Law enforcement via domain names: caveats to DNS neutrality

8 November 2012 - A Workshop on Security in Baku, Azerbaijan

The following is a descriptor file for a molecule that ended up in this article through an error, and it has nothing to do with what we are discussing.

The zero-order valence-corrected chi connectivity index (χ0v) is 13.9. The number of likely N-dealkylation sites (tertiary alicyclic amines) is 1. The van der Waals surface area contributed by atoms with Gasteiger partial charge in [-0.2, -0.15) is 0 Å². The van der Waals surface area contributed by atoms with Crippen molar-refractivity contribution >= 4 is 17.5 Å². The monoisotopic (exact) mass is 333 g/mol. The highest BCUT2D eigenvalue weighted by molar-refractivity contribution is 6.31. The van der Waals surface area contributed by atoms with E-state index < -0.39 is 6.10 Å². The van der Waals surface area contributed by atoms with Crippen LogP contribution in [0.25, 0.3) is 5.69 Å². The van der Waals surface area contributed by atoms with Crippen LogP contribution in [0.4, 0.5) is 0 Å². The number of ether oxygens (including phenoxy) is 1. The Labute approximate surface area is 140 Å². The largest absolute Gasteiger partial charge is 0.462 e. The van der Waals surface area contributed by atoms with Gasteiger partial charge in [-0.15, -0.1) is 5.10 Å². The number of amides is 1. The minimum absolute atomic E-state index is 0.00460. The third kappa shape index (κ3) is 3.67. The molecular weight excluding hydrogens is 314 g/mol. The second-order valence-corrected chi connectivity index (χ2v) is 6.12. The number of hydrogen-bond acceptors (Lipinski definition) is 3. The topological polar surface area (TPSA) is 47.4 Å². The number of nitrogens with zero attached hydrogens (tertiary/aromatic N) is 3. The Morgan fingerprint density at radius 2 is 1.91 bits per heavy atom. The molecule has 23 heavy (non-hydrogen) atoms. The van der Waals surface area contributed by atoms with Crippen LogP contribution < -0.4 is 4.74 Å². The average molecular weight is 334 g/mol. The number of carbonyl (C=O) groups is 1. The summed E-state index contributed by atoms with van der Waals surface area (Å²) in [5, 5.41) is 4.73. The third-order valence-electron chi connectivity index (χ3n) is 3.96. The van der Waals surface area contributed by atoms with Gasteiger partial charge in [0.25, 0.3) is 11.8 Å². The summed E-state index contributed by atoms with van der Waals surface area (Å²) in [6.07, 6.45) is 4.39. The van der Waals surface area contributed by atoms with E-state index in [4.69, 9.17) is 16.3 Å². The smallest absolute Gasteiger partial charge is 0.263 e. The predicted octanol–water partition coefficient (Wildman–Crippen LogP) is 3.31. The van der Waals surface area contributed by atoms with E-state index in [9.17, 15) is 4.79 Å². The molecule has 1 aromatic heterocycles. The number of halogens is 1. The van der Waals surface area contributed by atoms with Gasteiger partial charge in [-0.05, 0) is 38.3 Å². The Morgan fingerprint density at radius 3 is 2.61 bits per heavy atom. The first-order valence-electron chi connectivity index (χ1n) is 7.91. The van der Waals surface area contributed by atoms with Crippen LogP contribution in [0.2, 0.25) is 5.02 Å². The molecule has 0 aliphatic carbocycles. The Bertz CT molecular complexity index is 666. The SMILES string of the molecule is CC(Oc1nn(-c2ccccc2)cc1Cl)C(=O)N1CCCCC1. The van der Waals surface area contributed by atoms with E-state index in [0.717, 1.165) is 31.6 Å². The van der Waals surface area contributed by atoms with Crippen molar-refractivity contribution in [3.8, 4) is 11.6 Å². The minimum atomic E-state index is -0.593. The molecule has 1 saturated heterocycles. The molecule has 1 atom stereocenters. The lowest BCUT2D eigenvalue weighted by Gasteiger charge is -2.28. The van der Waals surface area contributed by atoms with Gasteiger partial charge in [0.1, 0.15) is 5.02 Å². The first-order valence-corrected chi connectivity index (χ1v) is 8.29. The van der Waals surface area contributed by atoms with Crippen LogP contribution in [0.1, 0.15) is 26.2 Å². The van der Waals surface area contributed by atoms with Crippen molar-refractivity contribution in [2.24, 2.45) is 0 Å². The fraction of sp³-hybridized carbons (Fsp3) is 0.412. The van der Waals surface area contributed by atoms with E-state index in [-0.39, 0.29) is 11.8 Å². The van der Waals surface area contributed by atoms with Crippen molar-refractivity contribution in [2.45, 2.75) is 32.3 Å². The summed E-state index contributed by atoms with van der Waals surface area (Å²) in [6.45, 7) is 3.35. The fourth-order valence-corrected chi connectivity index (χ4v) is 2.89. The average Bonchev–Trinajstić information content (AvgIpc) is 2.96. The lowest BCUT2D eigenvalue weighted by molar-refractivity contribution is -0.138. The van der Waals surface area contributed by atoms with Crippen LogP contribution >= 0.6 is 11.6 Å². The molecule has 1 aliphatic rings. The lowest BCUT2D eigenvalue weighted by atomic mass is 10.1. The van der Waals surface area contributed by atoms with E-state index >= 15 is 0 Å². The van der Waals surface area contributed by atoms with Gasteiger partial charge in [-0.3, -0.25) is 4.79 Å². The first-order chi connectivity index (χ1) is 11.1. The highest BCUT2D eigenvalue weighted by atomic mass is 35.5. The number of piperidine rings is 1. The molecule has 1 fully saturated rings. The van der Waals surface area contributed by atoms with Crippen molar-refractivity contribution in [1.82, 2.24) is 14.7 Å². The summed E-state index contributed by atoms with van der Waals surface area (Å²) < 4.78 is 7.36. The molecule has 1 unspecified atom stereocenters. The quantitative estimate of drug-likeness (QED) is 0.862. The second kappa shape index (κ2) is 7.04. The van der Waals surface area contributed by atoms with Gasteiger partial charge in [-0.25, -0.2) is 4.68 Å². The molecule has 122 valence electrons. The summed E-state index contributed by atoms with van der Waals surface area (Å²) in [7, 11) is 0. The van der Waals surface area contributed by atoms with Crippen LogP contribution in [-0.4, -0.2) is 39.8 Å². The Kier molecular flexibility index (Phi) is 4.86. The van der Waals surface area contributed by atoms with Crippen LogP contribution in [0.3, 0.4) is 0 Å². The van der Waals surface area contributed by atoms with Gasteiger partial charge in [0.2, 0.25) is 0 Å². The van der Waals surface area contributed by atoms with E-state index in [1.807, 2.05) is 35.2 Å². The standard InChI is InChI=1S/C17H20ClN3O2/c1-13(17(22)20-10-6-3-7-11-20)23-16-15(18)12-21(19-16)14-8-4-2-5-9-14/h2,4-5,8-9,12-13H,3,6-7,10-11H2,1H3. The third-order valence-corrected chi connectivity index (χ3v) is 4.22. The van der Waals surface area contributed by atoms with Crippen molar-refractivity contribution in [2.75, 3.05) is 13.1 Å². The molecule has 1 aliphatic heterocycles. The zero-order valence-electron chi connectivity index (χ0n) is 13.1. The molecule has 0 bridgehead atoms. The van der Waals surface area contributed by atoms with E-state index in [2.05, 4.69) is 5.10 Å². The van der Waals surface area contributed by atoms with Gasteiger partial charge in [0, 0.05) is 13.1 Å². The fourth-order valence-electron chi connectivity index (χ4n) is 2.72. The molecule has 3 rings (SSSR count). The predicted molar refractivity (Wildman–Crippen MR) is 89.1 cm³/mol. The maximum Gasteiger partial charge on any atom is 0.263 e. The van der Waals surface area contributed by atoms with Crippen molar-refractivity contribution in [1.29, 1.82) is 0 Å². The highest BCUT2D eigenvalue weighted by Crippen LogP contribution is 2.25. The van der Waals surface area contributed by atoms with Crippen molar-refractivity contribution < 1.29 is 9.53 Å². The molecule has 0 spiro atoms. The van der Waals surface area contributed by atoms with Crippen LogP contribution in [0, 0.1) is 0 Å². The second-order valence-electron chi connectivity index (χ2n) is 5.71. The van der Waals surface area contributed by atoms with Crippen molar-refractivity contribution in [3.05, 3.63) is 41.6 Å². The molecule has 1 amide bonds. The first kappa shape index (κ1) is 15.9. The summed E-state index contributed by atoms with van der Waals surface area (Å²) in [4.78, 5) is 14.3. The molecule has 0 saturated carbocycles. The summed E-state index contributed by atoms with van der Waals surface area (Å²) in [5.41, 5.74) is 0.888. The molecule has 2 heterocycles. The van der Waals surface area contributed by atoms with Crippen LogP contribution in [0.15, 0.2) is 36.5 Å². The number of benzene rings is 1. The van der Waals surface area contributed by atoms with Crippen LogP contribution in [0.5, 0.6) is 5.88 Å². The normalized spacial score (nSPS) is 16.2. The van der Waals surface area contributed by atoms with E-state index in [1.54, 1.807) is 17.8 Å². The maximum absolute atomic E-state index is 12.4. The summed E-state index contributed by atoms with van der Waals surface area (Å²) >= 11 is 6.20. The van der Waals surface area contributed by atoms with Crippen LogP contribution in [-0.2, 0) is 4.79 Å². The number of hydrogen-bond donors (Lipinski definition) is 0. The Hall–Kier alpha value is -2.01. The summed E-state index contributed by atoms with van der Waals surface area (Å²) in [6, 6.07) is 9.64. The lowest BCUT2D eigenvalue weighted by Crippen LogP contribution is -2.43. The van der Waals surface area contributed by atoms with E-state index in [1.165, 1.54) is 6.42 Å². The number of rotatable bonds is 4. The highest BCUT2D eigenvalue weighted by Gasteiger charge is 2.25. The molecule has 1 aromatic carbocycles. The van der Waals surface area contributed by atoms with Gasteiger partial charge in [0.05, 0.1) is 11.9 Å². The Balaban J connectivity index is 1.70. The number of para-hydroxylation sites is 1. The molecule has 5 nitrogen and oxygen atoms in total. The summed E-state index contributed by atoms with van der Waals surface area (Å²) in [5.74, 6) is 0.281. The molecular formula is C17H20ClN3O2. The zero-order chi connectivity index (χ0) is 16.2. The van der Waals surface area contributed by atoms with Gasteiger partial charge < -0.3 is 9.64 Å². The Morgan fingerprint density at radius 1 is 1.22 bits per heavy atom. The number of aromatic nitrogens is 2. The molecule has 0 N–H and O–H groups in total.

In many countries, Internet domain names and addresses in the global Domain Name System (DNS) are more frequently used for legal enforcement purposes, such as anti-piracy and counterfeit, attacking cyber-crimes and prevent pornography and obscenity, etc. Under the law enforcement measures, a domain names may be ceased resolving, redirected to a new location (i.e. legal warning page from authority) or transferred to another party. When domain names are subject to intellectual property protection, anti-phishing, protection of public order or morality or any other legal enforcement purpose, information flow on the Internet will inevitably be affected. The critical issues herein are whether the law enforcement purposes are justified to utilize the means of domain names, whether such utilization would tamper the security, stability and integrity of the Internet communications, and whether enforcement via DNS would become a short-cut to suppress free speech and other human rights without the sufficient legal supervision and check-and-balance mechanism. In addition, legal enforcement via DNS is a caveat that enforcement measures are penetrating from the application level through ISPs deep down to critical Internet resource level through domain name registries and registrars. After ISPs have been commonly used for taking down contents and even policing their network, it seems the turn of domain name registries and registrars to join the "private" enforcement model. However, apart from the domain name strings, do domain name registries and registrars have the expertise, resources and legal protection (such as safe harbor) to interfere the contents on the Internet? Shouldn't DNS neutrality be preserved against the aggressive legal enforcement advancement? The workshop will present a comparative study on these issues particularly from the prospective of the emerging global economies in Asia, such as India and China. Legal enforcement measures via DNS in these world-largest Internet communities would have note-worthy global impact.